Hence audio out to any reasonable bandwidth can be transmitted.. BUT most sideband transmitters available without tinkering band limit the base band signal. Hence 3.2 kHz is pretty much where it sits because the transmitter was intended for speech.
But short little nurds know well you pull out the baseband filters and the rainbow comes out. That is 15 kHz of baseband.
Who has these transmitters?? I think some smart dude with a Flex radio.. LOL
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Josh

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Re: Broadcasting in SSB many advanategs a few disadvantages
« Reply #20 on: February 02, 2018, 1844 UTC »
SSB has advantages for both tx and rx side of things but not if you want to just chill with your old tube rig in am mode.

ThElectriCat

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Re: Broadcasting in SSB many advanategs a few disadvantages
« Reply #21 on: February 02, 2018, 2035 UTC »
I would tend to agree that transmitting in SSB brings benefit, especially for low power broadcasters such as part 15 and pirate broadcasts, and although SSB has a lower fidelity than AM by traditional standards, that is because of a bandwidth restriction, rather than the inherent limitations of the mode itself.  If one were to use a 10 or 15 KHz audio signal to drive an SSB transmitter(without a narrowband filter of its own), the audio quality would be equal to or greater than an AM transmitter. the only 2 problems with this are as follows;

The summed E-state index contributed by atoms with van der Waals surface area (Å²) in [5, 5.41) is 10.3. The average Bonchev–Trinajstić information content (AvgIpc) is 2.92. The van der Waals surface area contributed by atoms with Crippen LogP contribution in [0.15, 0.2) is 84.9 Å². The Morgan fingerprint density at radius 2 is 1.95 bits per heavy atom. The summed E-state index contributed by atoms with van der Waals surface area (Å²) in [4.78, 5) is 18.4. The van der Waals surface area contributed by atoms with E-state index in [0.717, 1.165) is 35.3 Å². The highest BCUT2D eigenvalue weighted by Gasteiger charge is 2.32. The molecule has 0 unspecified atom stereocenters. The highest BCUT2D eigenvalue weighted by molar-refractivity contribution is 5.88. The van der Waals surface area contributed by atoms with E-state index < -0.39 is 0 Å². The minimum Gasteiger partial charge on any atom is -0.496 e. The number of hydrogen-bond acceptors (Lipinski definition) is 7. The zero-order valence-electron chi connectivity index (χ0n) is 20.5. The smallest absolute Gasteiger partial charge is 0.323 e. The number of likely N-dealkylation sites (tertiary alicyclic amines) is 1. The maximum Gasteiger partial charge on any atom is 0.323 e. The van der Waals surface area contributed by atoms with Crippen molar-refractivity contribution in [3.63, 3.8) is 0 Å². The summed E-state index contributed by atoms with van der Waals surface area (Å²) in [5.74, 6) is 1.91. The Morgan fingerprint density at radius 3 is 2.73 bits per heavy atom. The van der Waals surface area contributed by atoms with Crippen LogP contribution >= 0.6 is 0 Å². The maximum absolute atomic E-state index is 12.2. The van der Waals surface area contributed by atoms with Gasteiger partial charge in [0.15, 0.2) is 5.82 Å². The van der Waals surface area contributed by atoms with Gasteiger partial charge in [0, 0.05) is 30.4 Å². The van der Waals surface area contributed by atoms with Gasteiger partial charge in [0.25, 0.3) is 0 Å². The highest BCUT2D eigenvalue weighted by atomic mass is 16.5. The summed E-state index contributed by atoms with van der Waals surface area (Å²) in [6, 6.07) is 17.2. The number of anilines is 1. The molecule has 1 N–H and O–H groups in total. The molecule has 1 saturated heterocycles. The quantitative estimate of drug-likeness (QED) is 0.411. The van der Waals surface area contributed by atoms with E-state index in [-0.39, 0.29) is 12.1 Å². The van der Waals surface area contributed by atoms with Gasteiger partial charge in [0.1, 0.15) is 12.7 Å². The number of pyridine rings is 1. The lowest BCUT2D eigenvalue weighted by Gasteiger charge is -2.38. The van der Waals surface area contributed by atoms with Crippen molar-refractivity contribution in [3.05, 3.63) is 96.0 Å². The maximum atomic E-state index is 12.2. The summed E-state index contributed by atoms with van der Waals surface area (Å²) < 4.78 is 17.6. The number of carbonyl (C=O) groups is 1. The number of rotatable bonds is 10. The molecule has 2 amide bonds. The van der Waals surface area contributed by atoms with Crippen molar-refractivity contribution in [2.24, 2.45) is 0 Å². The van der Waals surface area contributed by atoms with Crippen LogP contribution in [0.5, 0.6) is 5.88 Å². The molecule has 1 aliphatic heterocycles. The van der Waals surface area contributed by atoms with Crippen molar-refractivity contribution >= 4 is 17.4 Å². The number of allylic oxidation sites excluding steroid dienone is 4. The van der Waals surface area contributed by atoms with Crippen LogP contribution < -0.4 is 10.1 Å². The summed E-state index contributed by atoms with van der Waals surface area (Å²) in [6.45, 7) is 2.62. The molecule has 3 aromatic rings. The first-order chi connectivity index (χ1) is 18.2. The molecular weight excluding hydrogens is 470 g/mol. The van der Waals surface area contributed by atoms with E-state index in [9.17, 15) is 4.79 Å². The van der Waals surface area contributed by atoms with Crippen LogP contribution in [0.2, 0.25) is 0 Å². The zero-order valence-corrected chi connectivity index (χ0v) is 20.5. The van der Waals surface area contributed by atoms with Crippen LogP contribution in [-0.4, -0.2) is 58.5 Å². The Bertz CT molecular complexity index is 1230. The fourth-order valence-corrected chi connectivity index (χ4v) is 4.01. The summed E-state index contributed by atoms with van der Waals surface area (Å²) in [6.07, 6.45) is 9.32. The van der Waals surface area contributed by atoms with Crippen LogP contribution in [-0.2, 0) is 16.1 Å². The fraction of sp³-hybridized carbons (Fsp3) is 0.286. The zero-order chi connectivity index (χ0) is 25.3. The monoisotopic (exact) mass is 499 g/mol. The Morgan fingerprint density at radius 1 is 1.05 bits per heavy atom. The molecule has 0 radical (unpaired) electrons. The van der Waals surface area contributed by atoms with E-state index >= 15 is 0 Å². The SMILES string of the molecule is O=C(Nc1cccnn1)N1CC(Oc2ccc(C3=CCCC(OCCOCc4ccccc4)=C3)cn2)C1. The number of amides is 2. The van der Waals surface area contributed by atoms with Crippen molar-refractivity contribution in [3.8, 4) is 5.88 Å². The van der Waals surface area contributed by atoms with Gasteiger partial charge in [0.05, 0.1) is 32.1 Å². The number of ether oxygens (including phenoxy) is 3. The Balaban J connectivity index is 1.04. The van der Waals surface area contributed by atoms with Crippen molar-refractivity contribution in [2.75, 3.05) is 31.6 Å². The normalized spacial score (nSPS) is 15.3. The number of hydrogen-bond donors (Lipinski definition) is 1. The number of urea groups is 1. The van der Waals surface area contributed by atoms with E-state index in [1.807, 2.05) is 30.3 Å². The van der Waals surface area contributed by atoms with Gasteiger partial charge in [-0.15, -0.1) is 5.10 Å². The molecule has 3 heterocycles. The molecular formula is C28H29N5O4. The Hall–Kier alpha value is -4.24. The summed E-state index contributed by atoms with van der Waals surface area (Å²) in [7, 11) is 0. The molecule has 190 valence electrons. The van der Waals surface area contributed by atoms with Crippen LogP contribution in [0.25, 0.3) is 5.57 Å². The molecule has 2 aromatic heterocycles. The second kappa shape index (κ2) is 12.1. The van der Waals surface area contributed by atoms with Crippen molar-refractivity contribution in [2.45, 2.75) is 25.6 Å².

1. the average SSB receiver has a narrowband filter, which will limit the audio quality regardless of the transmitter.
2. the signal must remain very well tuned for the receiver to demodulate the audio properly.

In the modern age, with fancy SDR receivers and PLL or DDS transmitters than can be locked to an accurate frequency reference (WWV/GPS/OCXO/RubidiumTO) these problems are easily dealt with, and the savings of 66% of your power not used for the carrier, and another 17 not used for the other sideband, it may be the right choice in SOME situations.

(P.S. I love AM as much as the next guy, just saying its not the only right way)
wj DMS-105a-2, and whatever wire, loop, or other antenna I can get my hands on

TheRelayStation

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Re: Broadcasting in SSB many advanategs a few disadvantages
« Reply #22 on: February 02, 2018, 2049 UTC »
I would tend to agree that transmitting in SSB brings benefit, especially for low power broadcasters such as part 15 and pirate broadcasts, and although SSB has a lower fidelity than AM by traditional standards, that is because of a bandwidth restriction, rather than the inherent limitations of the mode itself.  If one were to use a 10 or 15 KHz audio signal to drive an SSB transmitter(without a narrowband filter of its own), the audio quality would be equal to or greater than an AM transmitter. the only 2 problems with this are as follows;
1. the average SSB receiver has a narrowband filter, which will limit the audio quality regardless of the transmitter.
2. the signal must remain very well tuned for the receiver to demodulate the audio properly.

In the modern age, with fancy SDR receivers and PLL or DDS transmitters than can be locked to an accurate frequency reference (WWV/GPS/OCXO/RubidiumTO) these problems are easily dealt with, and the savings of 66% of your power not used for the carrier, and another 17 not used for the other sideband, it may be the right choice in SOME situations.

(P.S. I love AM as much as the next guy, just saying its not the only right way)
and i agree with you but this is also the reason why i tend to keep the band pass audio on my TX at 5Khz since most receivers band pass filter (excluding SDR's) are generally fixed at 5-6Khz anyway.
even with 10Khz band pass audio, to effectively hear 8-10Khz requires the transmission to be received stronger than it would be at 5Khz so its pretty much useless for low power transmissions that are being received with less than an S9.